"Fossies" - the Fresh Open Source Software Archive

Member "openssl-1.1.1g/include/openssl/opensslv.h" (21 Apr 2020, 4102 Bytes) of package /linux/misc/openssl-1.1.1g.tar.gz:


As a special service "Fossies" has tried to format the requested source page into HTML format using (guessed) C and C++ source code syntax highlighting (style: standard) with prefixed line numbers and code folding option. Alternatively you can here view or download the uninterpreted source code file. For more information about "opensslv.h" see the Fossies "Dox" file reference documentation and the last Fossies "Diffs" side-by-side code changes report: 1.1.1f_vs_1.1.1g.

    1 /*
    2  * Copyright 1999-2020 The OpenSSL Project Authors. All Rights Reserved.
    3  *
    4  * Licensed under the OpenSSL license (the "License").  You may not use
    5  * this file except in compliance with the License.  You can obtain a copy
    6  * in the file LICENSE in the source distribution or at
    7  * https://www.openssl.org/source/license.html
    8  */
    9 
   10 #ifndef HEADER_OPENSSLV_H
   11 # define HEADER_OPENSSLV_H
   12 
   13 #ifdef  __cplusplus
   14 extern "C" {
   15 #endif
   16 
   17 /*-
   18  * Numeric release version identifier:
   19  * MNNFFPPS: major minor fix patch status
   20  * The status nibble has one of the values 0 for development, 1 to e for betas
   21  * 1 to 14, and f for release.  The patch level is exactly that.
   22  * For example:
   23  * 0.9.3-dev      0x00903000
   24  * 0.9.3-beta1    0x00903001
   25  * 0.9.3-beta2-dev 0x00903002
   26  * 0.9.3-beta2    0x00903002 (same as ...beta2-dev)
   27  * 0.9.3          0x0090300f
   28  * 0.9.3a         0x0090301f
   29  * 0.9.4          0x0090400f
   30  * 1.2.3z         0x102031af
   31  *
   32  * For continuity reasons (because 0.9.5 is already out, and is coded
   33  * 0x00905100), between 0.9.5 and 0.9.6 the coding of the patch level
   34  * part is slightly different, by setting the highest bit.  This means
   35  * that 0.9.5a looks like this: 0x0090581f.  At 0.9.6, we can start
   36  * with 0x0090600S...
   37  *
   38  * (Prior to 0.9.3-dev a different scheme was used: 0.9.2b is 0x0922.)
   39  * (Prior to 0.9.5a beta1, a different scheme was used: MMNNFFRBB for
   40  *  major minor fix final patch/beta)
   41  */
   42 # define OPENSSL_VERSION_NUMBER  0x1010107fL
   43 # define OPENSSL_VERSION_TEXT    "OpenSSL 1.1.1g  21 Apr 2020"
   44 
   45 /*-
   46  * The macros below are to be used for shared library (.so, .dll, ...)
   47  * versioning.  That kind of versioning works a bit differently between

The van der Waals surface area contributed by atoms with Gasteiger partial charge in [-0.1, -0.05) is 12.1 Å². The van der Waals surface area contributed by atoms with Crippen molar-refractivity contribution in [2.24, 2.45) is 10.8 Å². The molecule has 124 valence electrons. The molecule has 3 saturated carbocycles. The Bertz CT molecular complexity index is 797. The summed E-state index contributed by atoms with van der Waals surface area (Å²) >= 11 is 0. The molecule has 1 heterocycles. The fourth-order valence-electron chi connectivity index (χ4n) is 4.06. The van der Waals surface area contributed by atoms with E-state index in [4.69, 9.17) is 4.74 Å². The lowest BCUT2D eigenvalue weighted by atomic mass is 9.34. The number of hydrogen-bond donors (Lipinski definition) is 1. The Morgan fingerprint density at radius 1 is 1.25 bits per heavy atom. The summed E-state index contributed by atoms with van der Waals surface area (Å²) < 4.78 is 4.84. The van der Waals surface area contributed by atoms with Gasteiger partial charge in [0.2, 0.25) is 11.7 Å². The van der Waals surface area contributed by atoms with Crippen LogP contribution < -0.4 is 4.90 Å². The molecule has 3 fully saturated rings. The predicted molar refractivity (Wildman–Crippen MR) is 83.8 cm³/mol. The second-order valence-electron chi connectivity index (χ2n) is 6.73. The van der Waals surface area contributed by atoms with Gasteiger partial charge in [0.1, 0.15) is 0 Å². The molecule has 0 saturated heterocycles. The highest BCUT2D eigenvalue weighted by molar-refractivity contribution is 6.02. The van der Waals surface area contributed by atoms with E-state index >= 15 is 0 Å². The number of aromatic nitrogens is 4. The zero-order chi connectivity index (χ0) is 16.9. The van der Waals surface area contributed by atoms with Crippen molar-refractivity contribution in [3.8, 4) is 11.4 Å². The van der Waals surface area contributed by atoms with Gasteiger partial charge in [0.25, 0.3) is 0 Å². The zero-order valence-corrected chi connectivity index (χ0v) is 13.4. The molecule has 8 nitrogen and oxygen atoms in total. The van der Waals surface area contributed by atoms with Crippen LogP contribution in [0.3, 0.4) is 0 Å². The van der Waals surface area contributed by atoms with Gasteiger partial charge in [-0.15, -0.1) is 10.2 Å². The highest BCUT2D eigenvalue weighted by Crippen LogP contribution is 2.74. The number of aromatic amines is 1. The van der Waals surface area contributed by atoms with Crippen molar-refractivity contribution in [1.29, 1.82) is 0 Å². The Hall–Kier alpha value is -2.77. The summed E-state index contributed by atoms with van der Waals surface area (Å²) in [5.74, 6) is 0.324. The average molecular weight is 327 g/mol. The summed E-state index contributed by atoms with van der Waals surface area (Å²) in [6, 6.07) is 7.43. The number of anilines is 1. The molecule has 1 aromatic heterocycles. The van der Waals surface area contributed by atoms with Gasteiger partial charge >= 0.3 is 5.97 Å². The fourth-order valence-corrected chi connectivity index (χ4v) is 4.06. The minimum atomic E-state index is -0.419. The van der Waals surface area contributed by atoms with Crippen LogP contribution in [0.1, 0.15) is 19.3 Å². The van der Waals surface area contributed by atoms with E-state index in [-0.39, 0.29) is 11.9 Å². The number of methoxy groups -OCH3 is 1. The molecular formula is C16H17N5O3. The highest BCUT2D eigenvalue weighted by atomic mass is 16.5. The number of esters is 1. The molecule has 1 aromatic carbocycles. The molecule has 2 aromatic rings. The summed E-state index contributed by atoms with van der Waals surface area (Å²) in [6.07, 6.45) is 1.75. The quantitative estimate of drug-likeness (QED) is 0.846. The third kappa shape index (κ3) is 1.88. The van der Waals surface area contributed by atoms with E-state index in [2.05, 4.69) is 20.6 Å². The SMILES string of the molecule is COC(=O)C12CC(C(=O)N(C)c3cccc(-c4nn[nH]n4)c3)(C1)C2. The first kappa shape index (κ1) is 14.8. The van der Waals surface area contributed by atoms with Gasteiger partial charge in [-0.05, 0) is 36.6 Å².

48  * operating systems.  The most usual scheme is to set a major and a minor
   49  * number, and have the runtime loader check that the major number is equal
   50  * to what it was at application link time, while the minor number has to
   51  * be greater or equal to what it was at application link time.  With this
   52  * scheme, the version number is usually part of the file name, like this:
   53  *
   54  *      libcrypto.so.0.9
   55  *
   56  * Some unixen also make a softlink with the major version number only:
   57  *
   58  *      libcrypto.so.0
   59  *
   60  * On Tru64 and IRIX 6.x it works a little bit differently.  There, the
   61  * shared library version is stored in the file, and is actually a series
   62  * of versions, separated by colons.  The rightmost version present in the
   63  * library when linking an application is stored in the application to be
   64  * matched at run time.  When the application is run, a check is done to
   65  * see if the library version stored in the application matches any of the
   66  * versions in the version string of the library itself.
   67  * This version string can be constructed in any way, depending on what
   68  * kind of matching is desired.  However, to implement the same scheme as
   69  * the one used in the other unixen, all compatible versions, from lowest
   70  * to highest, should be part of the string.  Consecutive builds would
   71  * give the following versions strings:
   72  *
   73  *      3.0
   74  *      3.0:3.1
   75  *      3.0:3.1:3.2
   76  *      4.0
   77  *      4.0:4.1
   78  *
   79  * Notice how version 4 is completely incompatible with version, and
   80  * therefore give the breach you can see.
   81  *
   82  * There may be other schemes as well that I haven't yet discovered.
   83  *
   84  * So, here's the way it works here: first of all, the library version
   85  * number doesn't need at all to match the overall OpenSSL version.
   86  * However, it's nice and more understandable if it actually does.
   87  * The current library version is stored in the macro SHLIB_VERSION_NUMBER,
   88  * which is just a piece of text in the format "M.m.e" (Major, minor, edit).
   89  * For the sake of Tru64, IRIX, and any other OS that behaves in similar ways,
   90  * we need to keep a history of version numbers, which is done in the
   91  * macro SHLIB_VERSION_HISTORY.  The numbers are separated by colons and
   92  * should only keep the versions that are binary compatible with the current.
   93  */
   94 # define SHLIB_VERSION_HISTORY ""
   95 # define SHLIB_VERSION_NUMBER "1.1"
   96 
   97 
   98 #ifdef  __cplusplus
   99 }
  100 #endif
  101 #endif                          /* HEADER_OPENSSLV_H */